To redeem offers, consumers use their credit, debit or prepaid card either in the store or online. Cartera then applies the discount to their account through a cash credit that appears on their statement, Caltabiano explains.

Cartera provides banks with a system that automatically suggests offers available at local merchants, Caltabiano says. For example, if a customer travels frequently, a bank may offer the consumer a discount at a local luggage store, he notes.

Because Cartera’s program is merchant-funded, most financial institutions will offer statement rewards to their customers for free, Caltabiano says. Financial institutions pay a low-cost implementation fee and receive a share of the merchant’s commission.

To offer coupons at the point of-sale, Cartera is partnering with Valpak Direct Marketing Systems Inc., a Largo, Fla.-based direct-marketing company. Through the partnership, consumers may search for digital coupons within Valpak’s network based on the their location.

Additionally, financial institutions may cobrand merchants’ coupons and send offers to consumers through such social networking sites as Facebook Inc. and Twitter Inc., Caltabiano says.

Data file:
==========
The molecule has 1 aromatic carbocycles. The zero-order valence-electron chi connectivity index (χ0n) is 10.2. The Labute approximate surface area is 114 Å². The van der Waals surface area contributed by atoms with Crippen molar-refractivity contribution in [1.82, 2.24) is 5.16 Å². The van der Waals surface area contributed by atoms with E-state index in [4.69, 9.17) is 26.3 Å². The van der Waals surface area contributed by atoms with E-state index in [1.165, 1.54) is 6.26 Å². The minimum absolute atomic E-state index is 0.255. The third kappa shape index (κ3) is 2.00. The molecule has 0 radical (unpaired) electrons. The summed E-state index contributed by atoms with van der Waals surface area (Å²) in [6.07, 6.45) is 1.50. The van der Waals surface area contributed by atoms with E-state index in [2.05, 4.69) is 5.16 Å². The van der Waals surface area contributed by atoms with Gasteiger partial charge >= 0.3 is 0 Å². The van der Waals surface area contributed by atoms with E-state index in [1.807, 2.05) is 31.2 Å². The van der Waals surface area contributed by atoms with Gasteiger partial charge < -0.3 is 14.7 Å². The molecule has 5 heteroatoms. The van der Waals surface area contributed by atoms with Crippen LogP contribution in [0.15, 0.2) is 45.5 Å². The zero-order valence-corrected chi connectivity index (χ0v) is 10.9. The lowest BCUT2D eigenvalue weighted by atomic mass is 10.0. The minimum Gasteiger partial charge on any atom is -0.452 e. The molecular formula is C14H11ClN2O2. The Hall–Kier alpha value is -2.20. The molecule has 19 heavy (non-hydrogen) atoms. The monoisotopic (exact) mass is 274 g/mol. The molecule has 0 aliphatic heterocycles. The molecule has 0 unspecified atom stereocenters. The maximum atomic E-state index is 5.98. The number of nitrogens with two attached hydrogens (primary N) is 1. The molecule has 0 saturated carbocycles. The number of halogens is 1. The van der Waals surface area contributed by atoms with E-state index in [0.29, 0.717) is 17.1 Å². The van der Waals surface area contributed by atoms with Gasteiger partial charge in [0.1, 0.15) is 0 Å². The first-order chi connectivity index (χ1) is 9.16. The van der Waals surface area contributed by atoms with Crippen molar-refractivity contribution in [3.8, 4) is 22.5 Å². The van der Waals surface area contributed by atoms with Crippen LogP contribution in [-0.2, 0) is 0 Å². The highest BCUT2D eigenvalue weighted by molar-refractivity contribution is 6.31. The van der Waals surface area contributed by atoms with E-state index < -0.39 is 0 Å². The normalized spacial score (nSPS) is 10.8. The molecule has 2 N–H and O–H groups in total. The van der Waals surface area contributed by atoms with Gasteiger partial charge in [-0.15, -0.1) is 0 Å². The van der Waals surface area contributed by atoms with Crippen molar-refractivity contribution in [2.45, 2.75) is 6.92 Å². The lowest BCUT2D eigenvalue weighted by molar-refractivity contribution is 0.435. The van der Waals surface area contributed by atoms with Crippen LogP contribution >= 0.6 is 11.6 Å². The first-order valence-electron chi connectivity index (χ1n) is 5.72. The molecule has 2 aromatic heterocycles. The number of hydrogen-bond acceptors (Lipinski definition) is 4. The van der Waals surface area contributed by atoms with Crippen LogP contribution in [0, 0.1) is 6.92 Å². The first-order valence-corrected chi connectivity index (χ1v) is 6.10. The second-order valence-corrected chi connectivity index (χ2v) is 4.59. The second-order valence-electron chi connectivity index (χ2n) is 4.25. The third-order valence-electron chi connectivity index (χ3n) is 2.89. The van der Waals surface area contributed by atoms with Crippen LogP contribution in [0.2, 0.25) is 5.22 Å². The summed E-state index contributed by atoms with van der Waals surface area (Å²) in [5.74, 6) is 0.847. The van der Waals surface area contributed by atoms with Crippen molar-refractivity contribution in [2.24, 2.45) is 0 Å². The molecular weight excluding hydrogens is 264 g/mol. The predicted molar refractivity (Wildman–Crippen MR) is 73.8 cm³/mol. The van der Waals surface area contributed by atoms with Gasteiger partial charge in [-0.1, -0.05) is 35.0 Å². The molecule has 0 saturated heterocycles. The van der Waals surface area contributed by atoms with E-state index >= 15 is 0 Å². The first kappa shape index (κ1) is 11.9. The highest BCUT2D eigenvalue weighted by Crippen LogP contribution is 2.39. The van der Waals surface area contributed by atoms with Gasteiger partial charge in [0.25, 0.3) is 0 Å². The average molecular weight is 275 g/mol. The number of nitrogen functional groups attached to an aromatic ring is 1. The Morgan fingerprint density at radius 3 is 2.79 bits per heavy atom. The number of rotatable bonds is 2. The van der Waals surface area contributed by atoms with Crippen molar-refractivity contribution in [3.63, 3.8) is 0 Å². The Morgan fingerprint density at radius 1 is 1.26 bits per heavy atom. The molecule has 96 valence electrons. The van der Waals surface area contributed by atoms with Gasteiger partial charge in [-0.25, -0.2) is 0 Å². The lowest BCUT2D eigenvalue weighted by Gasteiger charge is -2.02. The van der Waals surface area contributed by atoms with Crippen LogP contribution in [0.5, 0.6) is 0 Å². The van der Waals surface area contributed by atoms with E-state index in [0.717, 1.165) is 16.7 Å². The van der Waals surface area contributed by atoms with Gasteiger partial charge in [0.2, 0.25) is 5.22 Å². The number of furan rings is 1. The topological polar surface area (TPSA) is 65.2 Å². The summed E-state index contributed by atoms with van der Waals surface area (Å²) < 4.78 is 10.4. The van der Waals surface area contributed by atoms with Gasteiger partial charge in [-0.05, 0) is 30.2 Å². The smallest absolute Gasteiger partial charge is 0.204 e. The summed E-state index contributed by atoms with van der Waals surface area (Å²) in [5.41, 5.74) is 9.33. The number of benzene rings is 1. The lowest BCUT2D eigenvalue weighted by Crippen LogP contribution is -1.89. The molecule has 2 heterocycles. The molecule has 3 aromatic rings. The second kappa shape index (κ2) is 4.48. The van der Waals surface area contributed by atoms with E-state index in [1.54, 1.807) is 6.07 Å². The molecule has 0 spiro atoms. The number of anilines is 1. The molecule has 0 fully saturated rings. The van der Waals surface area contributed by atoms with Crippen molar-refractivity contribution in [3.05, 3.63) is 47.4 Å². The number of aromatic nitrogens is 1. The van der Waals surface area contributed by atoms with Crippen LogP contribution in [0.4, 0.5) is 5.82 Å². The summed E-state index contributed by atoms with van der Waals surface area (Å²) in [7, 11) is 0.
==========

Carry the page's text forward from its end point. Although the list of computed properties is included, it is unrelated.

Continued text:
Cartera has relationships with more than 200 brick-and-mortar merchants, 750 online retailers and more than 10,000 local merchants, including Macy’s Inc., Red Box Automated Retail LLC and Rite Aid Corp., Caltabiano says.

Analysts point to various advantages inherent in merchant-funded rewards programs, but also note a few uncertainties.

The programs often are feasible from a technology standpoint, but many larger banks are “concerned about merchant-funded programs from a branding and reputation standpoint,” Celent’s Gillen says. Some banks are “worried about offering nonbank products and turning into more of a marketing company,” he adds.

If merchant-funded rewards take hold, even with a small number of banks, Gillen warns of a potential tidal wave of interlopers. “I expect that many of the bank’s technology vendors will be looking for alliances with reward-system vendors as a sales channel to reach a wide pool of banks and credit unions,” Gillen adds.

Competition may lead to a marketplace shakeout because the “differentiators are going to depend on banking-vendor alliances and preferred redemption methods,” Gillen says.

  Also unclear is whether banks would be forced to sign exclusivity deals with specific merchant-funded rewards programs. Although it is “conceivably possible that banks may have more than one reward-system vendor in place, from an implementation perspective this would not be ideal,” Gillen notes.

Banks also will have to rely on the consumer to participate, Ron Shevlin, an analyst for Boston-based Aite Group LLC, tells PaymentsSource. So it would come down to how often consumers look at their statements in search of deals, he says.

Banks will need to ensure the program is efficient and “drive the opportunity,” Shevlin adds.